While several antibiotics exhibit in vitro activity against B anthracis, only ciprofloxacin, doxycycline, and penicillin are labeled for use in treating anthrax infection or exposure. Extended-spectrum cephalosporins and trimethoprim/sulphamethoxazole are not recommended for treating or preventing any form of anthrax infection because B anthracis has shown resistance to these drugs.7 The choice of antimicrobials to treat an individual case of anthrax infection or exposure should be made in consultation with an infectious disease specialist, and in the event of a bioterrorism attack, with public health officials.

Ciprofloxacin. Ciprofloxacin is usually the first choice of treatment and prophylaxis for B anthracis infection until sensitivity of the organism is established. Ciprofloxacin is a quinolone antibiotic, with a wide spectrum of activity, and no controlled clinical studies of the effects of use in human pregnancy have been conducted.19-21 Reports in the literature of pregnancies exposed to ciprofloxacin estimate the frequency of malformations among offspring at 2.2% to 9.5%.22-25 However, no common pattern was observed among the malformations reported in each series.

Based on these data, a panel of clinical experts for the Teratogen Information System concluded that therapeutic doses of ciprofloxacin during pregnancy are unlikely to pose a substantial teratogenic risk but that the data are insufficient to state that there is no risk.19 Quinolones have a high affinity for bone tissue, and in animal studies, have induced arthropathy when given to juveniles.26,27 Although rare, arthropathy with quinolone use has been observed in children and nonpregnant adults. For these reasons their use is not recommended in children under age 18 or in pregnant women. However, the risk for morbidity and mortality from untreated anthrax infection is high and ciprofloxacin remains the cornerstone of prophylaxis and treatment.

Doxycycline. Doxycycline is a lipophilic tetracycline antibiotic with a wide spectrum of activity. Limited data are available on the effects of doxycycline during pregnancy.19-21 A large case–control study of 18,515 mothers of infants with congenital malformations in Hungary showed a weak but statistically significant relationship with doxycycline at any time during pregnancy and total malformations in the offspring (OR=1.6, 95% CI: 1.0–2.4). However, this relationship was not apparent when use was restricted to the period of organogenesis, and no convincing pattern of abnormalities was observed among the 56 children with malformations who were exposed in utero. The authors felt that recall bias could explain the significance of this weak association between doxycycline and total malformations.28 No human data exist regarding the effects of longer-duration therapies such as that used for anthrax prophylaxis.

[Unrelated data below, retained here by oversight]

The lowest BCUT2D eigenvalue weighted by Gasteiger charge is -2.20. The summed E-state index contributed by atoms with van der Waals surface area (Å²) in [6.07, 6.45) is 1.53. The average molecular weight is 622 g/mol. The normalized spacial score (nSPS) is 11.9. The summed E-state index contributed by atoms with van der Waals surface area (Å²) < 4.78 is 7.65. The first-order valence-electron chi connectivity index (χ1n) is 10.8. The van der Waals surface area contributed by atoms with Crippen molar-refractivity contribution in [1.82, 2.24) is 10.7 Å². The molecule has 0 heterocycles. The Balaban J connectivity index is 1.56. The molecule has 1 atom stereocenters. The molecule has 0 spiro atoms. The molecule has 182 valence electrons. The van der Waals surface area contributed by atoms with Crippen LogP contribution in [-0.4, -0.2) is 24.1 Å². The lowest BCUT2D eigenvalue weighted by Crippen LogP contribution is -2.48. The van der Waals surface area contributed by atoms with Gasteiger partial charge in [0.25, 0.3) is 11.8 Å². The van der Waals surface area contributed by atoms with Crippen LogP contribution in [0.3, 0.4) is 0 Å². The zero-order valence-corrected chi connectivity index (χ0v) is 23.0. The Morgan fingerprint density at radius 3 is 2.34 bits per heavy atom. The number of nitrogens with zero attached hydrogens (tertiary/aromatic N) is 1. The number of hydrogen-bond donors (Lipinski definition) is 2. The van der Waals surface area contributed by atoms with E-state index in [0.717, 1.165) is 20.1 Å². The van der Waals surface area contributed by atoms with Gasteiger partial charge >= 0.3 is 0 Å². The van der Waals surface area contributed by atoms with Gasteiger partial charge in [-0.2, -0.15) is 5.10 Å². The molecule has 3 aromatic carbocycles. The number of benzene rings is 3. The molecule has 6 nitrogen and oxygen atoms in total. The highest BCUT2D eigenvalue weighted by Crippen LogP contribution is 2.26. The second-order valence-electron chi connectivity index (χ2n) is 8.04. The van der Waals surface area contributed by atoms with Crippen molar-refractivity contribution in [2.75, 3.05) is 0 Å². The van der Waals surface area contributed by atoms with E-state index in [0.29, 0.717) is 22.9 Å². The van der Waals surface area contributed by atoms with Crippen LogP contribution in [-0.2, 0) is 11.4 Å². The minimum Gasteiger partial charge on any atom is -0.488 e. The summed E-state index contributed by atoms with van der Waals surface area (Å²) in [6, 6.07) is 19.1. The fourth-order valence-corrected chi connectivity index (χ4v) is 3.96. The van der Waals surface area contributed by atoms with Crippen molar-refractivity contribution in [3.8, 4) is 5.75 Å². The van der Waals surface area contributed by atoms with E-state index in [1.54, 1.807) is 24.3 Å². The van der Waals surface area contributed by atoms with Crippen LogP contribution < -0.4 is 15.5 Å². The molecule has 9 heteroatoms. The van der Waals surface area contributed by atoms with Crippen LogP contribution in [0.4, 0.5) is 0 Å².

Other tetracyclines. Because other tetracyclines can cause staining of the primary teeth and suppression of fetal bone growth, it is assumed that in utero exposure to doxycycline may have similar effects. However, no data are available to establish this.29-31 Tetracyclines are also known to cause a rare but often fatal complication in pregnant women—hepatic necrosis—following intravenous dosing.32 For these reasons, doxycycline should be used with caution in pregnant women for prophylaxis or treatment of anthrax infections, and then only under life-threatening circumstances or when other therapeutic alternatives are contraindicated.

Amoxicillin. Amoxicillin is a penicillin derivative that has been widely used during pregnancy without incident. Numerous studies have failed to document adverse effects on the fetus.33-35 However, as with most drugs, the data remain insufficient to confirm that amoxicillin carries absolutely no risk during pregnancy.19-21 In individuals who are allergic to penicillin, amoxicillin may produce anaphylaxis during pregnancy or immediately postpartum and should not be used.36 Amoxicillin alone is not recommended for the treatment of symptomatic anthrax infections. Although isolates of B anthracis may be susceptible to amoxicillin, they may also produce constitutive and inducible beta-lactamases, which can decrease antibiotic effectiveness.

Managing active infection in pregnant and lactating women

Tables 1 and 2 provide the CDC recommendations for treatment of anthrax infection in the setting of the bioterrorist attacks in the fall of 2001. Treating symptomatic inhalational or GI anthrax in a pregnant or lactating woman should be the same as for nonpregnant adults (Table 1). The risk of death or adverse pregnancy outcome from anthrax infection far outweighs the potential risk to the fetus or infant posed by antibiotic therapy. Again, the choice of antimicrobials to treat an individual case of anthrax infection or exposure should be made in consultation with an infectious disease specialist, and in the event of a bioterrorist attack, with public health officials.


Inhalational anthrax treatment protocol for cases associated with a bioterrorism attack

CategoryInitial therapy (intravenousDuration
AdultsCiprofloxacin 400 mg every 12 hr*IV treatment initially